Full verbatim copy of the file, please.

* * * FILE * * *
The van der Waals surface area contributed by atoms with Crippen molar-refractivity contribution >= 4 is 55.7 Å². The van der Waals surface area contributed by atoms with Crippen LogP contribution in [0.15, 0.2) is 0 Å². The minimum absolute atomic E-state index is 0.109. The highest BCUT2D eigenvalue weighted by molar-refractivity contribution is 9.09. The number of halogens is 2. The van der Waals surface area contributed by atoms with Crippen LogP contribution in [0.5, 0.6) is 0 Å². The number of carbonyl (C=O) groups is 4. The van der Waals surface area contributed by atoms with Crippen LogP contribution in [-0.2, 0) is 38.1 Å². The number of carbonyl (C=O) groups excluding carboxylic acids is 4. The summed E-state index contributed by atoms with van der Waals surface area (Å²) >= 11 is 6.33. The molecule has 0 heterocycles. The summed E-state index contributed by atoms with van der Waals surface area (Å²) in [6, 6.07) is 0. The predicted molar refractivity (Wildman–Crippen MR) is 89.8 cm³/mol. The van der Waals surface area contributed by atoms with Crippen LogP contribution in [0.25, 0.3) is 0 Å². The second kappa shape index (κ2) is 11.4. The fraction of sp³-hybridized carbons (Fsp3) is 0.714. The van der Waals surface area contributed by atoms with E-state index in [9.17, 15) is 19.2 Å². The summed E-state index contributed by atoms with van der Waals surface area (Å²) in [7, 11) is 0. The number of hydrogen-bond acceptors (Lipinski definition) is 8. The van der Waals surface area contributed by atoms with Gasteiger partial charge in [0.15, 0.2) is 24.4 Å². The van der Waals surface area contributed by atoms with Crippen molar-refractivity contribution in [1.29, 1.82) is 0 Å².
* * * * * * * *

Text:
The van der Waals surface area contributed by atoms with Crippen molar-refractivity contribution >= 4 is 55.7 Å². The van der Waals surface area contributed by atoms with Crippen LogP contribution in [0.15, 0.2) is 0 Å². The minimum absolute atomic E-state index is 0.109. The highest BCUT2D eigenvalue weighted by molar-refractivity contribution is 9.09. The number of halogens is 2. The van der Waals surface area contributed by atoms with Crippen LogP contribution in [0.5, 0.6) is 0 Å². The number of carbonyl (C=O) groups is 4. The van der Waals surface area contributed by atoms with Crippen LogP contribution in [-0.2, 0) is 38.1 Å². The number of carbonyl (C=O) groups excluding carboxylic acids is 4. The summed E-state index contributed by atoms with van der Waals surface area (Å²) >= 11 is 6.33. The molecule has 0 heterocycles. The summed E-state index contributed by atoms with van der Waals surface area (Å²) in [6, 6.07) is 0. The predicted molar refractivity (Wildman–Crippen MR) is 89.8 cm³/mol. The van der Waals surface area contributed by atoms with Crippen LogP contribution in [0.25, 0.3) is 0 Å². The second kappa shape index (κ2) is 11.4. The fraction of sp³-hybridized carbons (Fsp3) is 0.714. The van der Waals surface area contributed by atoms with E-state index in [9.17, 15) is 19.2 Å². The summed E-state index contributed by atoms with van der Waals surface area (Å²) in [7, 11) is 0. The number of hydrogen-bond acceptors (Lipinski definition) is 8. The van der Waals surface area contributed by atoms with Gasteiger partial charge in [0.15, 0.2) is 24.4 Å². The van der Waals surface area contributed by atoms with Crippen molar-refractivity contribution in [1.29, 1.82) is 0 Å².